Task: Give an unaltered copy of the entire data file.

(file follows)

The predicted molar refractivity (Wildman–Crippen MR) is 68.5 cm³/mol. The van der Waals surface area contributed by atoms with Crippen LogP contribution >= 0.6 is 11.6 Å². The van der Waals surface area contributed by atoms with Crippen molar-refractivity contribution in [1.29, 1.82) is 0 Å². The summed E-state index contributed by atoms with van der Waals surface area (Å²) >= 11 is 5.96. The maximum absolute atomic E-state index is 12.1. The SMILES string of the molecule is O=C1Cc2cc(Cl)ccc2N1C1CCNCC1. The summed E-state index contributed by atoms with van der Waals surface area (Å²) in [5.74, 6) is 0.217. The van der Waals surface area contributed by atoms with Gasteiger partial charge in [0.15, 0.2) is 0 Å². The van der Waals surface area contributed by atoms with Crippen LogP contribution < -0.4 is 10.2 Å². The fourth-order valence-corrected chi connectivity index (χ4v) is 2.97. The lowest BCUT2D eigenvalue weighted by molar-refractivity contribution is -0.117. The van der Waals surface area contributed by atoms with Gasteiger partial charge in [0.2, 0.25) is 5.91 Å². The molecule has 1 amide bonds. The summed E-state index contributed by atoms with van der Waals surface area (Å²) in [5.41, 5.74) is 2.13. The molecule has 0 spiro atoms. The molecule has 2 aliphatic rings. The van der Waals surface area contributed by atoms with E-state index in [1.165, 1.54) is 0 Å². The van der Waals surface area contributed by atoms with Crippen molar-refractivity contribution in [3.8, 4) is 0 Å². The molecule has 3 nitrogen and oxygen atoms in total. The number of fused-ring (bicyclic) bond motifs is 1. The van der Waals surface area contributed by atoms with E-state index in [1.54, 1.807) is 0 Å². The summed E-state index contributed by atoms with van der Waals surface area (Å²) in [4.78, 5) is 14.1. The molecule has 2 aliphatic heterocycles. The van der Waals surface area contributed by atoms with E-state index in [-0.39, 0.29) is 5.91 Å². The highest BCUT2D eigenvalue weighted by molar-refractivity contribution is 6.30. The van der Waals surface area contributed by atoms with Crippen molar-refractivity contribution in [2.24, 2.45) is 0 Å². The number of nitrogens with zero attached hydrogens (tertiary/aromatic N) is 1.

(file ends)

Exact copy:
The predicted molar refractivity (Wildman–Crippen MR) is 68.5 cm³/mol. The van der Waals surface area contributed by atoms with Crippen LogP contribution >= 0.6 is 11.6 Å². The van der Waals surface area contributed by atoms with Crippen molar-refractivity contribution in [1.29, 1.82) is 0 Å². The summed E-state index contributed by atoms with van der Waals surface area (Å²) >= 11 is 5.96. The maximum absolute atomic E-state index is 12.1. The SMILES string of the molecule is O=C1Cc2cc(Cl)ccc2N1C1CCNCC1. The summed E-state index contributed by atoms with van der Waals surface area (Å²) in [5.74, 6) is 0.217. The van der Waals surface area contributed by atoms with Gasteiger partial charge in [0.15, 0.2) is 0 Å². The van der Waals surface area contributed by atoms with Crippen LogP contribution < -0.4 is 10.2 Å². The fourth-order valence-corrected chi connectivity index (χ4v) is 2.97. The lowest BCUT2D eigenvalue weighted by molar-refractivity contribution is -0.117. The van der Waals surface area contributed by atoms with Gasteiger partial charge in [0.2, 0.25) is 5.91 Å². The molecule has 1 amide bonds. The summed E-state index contributed by atoms with van der Waals surface area (Å²) in [5.41, 5.74) is 2.13. The molecule has 0 spiro atoms. The molecule has 2 aliphatic rings. The van der Waals surface area contributed by atoms with E-state index in [1.165, 1.54) is 0 Å². The van der Waals surface area contributed by atoms with Crippen molar-refractivity contribution in [3.8, 4) is 0 Å². The molecule has 3 nitrogen and oxygen atoms in total. The number of fused-ring (bicyclic) bond motifs is 1. The van der Waals surface area contributed by atoms with E-state index in [1.54, 1.807) is 0 Å². The summed E-state index contributed by atoms with van der Waals surface area (Å²) in [4.78, 5) is 14.1. The molecule has 2 aliphatic heterocycles. The van der Waals surface area contributed by atoms with E-state index in [-0.39, 0.29) is 5.91 Å². The highest BCUT2D eigenvalue weighted by molar-refractivity contribution is 6.30. The van der Waals surface area contributed by atoms with Crippen molar-refractivity contribution in [2.24, 2.45) is 0 Å². The number of nitrogens with zero attached hydrogens (tertiary/aromatic N) is 1.